Ask a child to design a robot, and they’ll produce a drawing that looks a little like you or I—the parts may be gray and boxy, but it will have two arms, two legs, and a head (probably with an antenna coming out of the top). Starting from the beginning of robotics, the human form has seemed like an excellent starting point. One of the best places to draw inspiration for robotic design, however, is the kingdom of insects, arachnids, snails, and slugs.
NASA may be known for sending men to the moon, establishing the International Space Station, and planning for a base on Mars—but apart from astronauts, its best-known spokesmen aren’t men at all—they’re robots.
Rovers like Spirit, Opportunity, and Curiosity, and landers like Viking and Philae, make the perfect ambassadors into hostile, freezing, and nearly airless environments. Not only do these explorers bring back valuable scientific data from Earth’s planetary neighbors, they also make perfect showcases for practical robotics.
A variety of robots and tools are being created to solve one specific piece of the environmental climate change crisis. Together, the engineers who develop them and the bots doing the work will be able to make a difference and lessen the impact of human activity destroying the planet.
Finding the right approach to automatic speech recognition (ASR) has been a critical step in Jibo’s design: get it right and the experience will be great; get it wrong, and it could really take away from the interactions Jibo’s owners have with him. In this interview, Jibo’s Head of Advanced Conversational Technologies Roberto Pieraccini talks about the direction the company’s engineering team has taken with ASR.
Jibo may be a robot, but the last thing the team wants is for Jibo to sound like a robot. In these two video interviews, Jibo’s design team talks about how they selected Jibo’s voice, how that then manifests itself as the voice you’ll hear when you interact with Jibo, as well as the engineering challenges of Text-To-Speech (TTS) technology and how the team solved for them.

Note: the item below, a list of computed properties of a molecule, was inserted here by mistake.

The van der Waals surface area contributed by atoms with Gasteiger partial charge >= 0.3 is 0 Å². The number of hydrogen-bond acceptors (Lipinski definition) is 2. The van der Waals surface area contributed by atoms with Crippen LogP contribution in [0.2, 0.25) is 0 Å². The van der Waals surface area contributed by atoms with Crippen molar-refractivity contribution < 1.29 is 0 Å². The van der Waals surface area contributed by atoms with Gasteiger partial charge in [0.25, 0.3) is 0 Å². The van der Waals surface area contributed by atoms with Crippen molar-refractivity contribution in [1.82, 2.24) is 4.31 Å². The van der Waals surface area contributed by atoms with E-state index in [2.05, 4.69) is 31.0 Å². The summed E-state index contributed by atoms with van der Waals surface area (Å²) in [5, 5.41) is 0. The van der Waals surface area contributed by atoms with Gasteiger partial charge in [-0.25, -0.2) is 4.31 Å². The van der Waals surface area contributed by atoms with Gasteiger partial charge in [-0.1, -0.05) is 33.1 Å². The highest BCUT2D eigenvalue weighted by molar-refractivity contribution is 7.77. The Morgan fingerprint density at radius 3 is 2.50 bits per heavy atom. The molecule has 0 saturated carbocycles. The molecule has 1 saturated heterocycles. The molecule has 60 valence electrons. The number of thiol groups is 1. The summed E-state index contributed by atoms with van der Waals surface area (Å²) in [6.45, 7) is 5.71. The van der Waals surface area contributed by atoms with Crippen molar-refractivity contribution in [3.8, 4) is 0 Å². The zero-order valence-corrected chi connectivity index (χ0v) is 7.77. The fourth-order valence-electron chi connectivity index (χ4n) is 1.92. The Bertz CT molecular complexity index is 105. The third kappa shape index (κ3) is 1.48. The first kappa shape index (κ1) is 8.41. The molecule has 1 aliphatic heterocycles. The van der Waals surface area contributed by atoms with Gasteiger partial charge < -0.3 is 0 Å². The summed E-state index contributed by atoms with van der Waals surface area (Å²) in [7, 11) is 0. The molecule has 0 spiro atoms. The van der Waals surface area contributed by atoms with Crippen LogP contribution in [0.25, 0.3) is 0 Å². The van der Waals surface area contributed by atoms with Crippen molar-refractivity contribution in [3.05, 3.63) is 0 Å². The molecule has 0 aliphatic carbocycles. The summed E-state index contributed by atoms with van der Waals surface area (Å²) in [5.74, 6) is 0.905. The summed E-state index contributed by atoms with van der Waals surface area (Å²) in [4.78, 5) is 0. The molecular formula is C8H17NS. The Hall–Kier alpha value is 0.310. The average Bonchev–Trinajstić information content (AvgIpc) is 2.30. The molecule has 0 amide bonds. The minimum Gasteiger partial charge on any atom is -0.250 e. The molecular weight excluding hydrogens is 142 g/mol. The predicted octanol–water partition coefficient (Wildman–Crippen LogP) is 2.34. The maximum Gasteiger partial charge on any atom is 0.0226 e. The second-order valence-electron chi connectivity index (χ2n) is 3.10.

Through the Jibo SDK, developers have high-level access to Jibo’s audio processing, visual processing, persona and interaction, and movement capabilities. The SDK gives developers the tools to build a wide range of Jibo Skills for personal enjoyment or as a business opportunity. We sincerely believe developers have a huge role to play in extending Jibo’s personality and capabilities, making him the social robot people are looking forward to being part of their lives.
Our most recent video update comes from our VP of Engineering Andy Atkins. Take a sneak peak inside the minds of our engineers as they finish our newest Jibo P2s, to find out what kinds of challenges and hurdles we have overcome in the past year.
Ever wonder why Jibo’s eye was designed as a ball? And why does he have only one eye instead of two? Check out this video with Jibo’s Lead Designer & Animator, Fardad Faridi, as he briefly describes the nature and design of Jibo’s eye.
What is a social robot supposed to look like? We have asked ourselves this question many times during the last year. HUGE design was fortunate enough to be partnered with the Jibo team and tasked with creating the industrial design/look and feel for Jibo. At first, it seemed that our lack of experience designing anything remotely close to a robot might be a problem. We quickly learned however that this product needed to be unlike any existing robot, and a fresh industrial design was going to be a crucial part in defining this new socially charged experience for users.
Ugobe created Pleo, a life-like robot using our “LifeOS” technology that animates robots with life-like movements similar to living creatures. After countless experiences of watching people transform into proud pet owners through interactions with Pleo, I am absolutely convinced that people want to connect with robots in a meaningful way that touches our hearts.
Social robots have everything that personal assistants have—speech, display, touch—but also a body that can move, a vision system that can recognize local environments, and microphones that can locate and focus on where sounds and speech are coming from. How will a social robot interact with speech among all the other modalities?
It is a fantastic time for technology. We live in a more connected world, and compared to even a few decades ago, we have vastly improved access to information and content, and have dramatically expanded our ability to connect with one another in interesting new ways to socialize despite time and distance.